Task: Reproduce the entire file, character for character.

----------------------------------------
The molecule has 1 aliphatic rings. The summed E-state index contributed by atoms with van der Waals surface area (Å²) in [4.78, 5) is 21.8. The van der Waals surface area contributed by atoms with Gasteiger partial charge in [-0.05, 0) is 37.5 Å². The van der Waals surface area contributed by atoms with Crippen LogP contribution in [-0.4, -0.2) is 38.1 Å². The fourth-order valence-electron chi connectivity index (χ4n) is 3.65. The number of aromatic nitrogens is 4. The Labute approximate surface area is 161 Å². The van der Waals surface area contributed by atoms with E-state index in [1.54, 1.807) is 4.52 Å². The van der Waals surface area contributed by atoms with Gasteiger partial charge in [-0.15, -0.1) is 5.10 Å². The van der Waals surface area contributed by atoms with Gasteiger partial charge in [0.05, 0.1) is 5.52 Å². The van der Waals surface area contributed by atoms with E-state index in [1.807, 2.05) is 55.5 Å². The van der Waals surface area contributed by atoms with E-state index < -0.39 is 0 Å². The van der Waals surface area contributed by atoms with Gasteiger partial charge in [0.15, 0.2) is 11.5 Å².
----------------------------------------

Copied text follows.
The molecule has 1 aliphatic rings. The summed E-state index contributed by atoms with van der Waals surface area (Å²) in [4.78, 5) is 21.8. The van der Waals surface area contributed by atoms with Gasteiger partial charge in [-0.05, 0) is 37.5 Å². The van der Waals surface area contributed by atoms with Crippen LogP contribution in [-0.4, -0.2) is 38.1 Å². The fourth-order valence-electron chi connectivity index (χ4n) is 3.65. The number of aromatic nitrogens is 4. The Labute approximate surface area is 161 Å². The van der Waals surface area contributed by atoms with E-state index in [1.54, 1.807) is 4.52 Å². The van der Waals surface area contributed by atoms with Gasteiger partial charge in [-0.15, -0.1) is 5.10 Å². The van der Waals surface area contributed by atoms with Gasteiger partial charge in [0.05, 0.1) is 5.52 Å². The van der Waals surface area contributed by atoms with E-state index in [1.807, 2.05) is 55.5 Å². The van der Waals surface area contributed by atoms with E-state index < -0.39 is 0 Å². The van der Waals surface area contributed by atoms with Gasteiger partial charge in [0.15, 0.2) is 11.5 Å².